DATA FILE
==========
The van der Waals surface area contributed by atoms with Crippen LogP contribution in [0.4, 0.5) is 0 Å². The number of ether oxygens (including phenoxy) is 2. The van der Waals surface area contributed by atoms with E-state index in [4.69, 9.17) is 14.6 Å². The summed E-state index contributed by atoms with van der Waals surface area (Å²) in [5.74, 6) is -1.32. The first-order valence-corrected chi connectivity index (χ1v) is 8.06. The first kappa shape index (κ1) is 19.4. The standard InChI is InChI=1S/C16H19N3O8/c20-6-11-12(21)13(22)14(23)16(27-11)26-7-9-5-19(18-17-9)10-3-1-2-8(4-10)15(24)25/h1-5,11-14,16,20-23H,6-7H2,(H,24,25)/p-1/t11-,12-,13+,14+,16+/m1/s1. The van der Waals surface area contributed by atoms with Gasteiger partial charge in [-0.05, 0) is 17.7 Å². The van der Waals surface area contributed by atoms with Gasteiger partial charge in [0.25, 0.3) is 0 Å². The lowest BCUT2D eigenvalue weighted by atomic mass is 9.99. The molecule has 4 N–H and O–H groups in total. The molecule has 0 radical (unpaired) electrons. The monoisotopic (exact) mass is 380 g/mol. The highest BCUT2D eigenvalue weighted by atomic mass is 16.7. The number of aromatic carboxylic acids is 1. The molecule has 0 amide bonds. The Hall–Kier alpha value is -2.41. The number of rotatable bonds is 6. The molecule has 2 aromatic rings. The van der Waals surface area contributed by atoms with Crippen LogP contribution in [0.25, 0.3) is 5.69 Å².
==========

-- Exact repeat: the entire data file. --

The van der Waals surface area contributed by atoms with Crippen LogP contribution in [0.4, 0.5) is 0 Å². The number of ether oxygens (including phenoxy) is 2. The van der Waals surface area contributed by atoms with E-state index in [4.69, 9.17) is 14.6 Å². The summed E-state index contributed by atoms with van der Waals surface area (Å²) in [5.74, 6) is -1.32. The first-order valence-corrected chi connectivity index (χ1v) is 8.06. The first kappa shape index (κ1) is 19.4. The standard InChI is InChI=1S/C16H19N3O8/c20-6-11-12(21)13(22)14(23)16(27-11)26-7-9-5-19(18-17-9)10-3-1-2-8(4-10)15(24)25/h1-5,11-14,16,20-23H,6-7H2,(H,24,25)/p-1/t11-,12-,13+,14+,16+/m1/s1. The van der Waals surface area contributed by atoms with Gasteiger partial charge in [-0.05, 0) is 17.7 Å². The van der Waals surface area contributed by atoms with Gasteiger partial charge in [0.25, 0.3) is 0 Å². The lowest BCUT2D eigenvalue weighted by atomic mass is 9.99. The molecule has 4 N–H and O–H groups in total. The molecule has 0 radical (unpaired) electrons. The monoisotopic (exact) mass is 380 g/mol. The highest BCUT2D eigenvalue weighted by atomic mass is 16.7. The number of aromatic carboxylic acids is 1. The molecule has 0 amide bonds. The Hall–Kier alpha value is -2.41. The number of rotatable bonds is 6. The molecule has 2 aromatic rings. The van der Waals surface area contributed by atoms with Crippen LogP contribution in [0.25, 0.3) is 5.69 Å².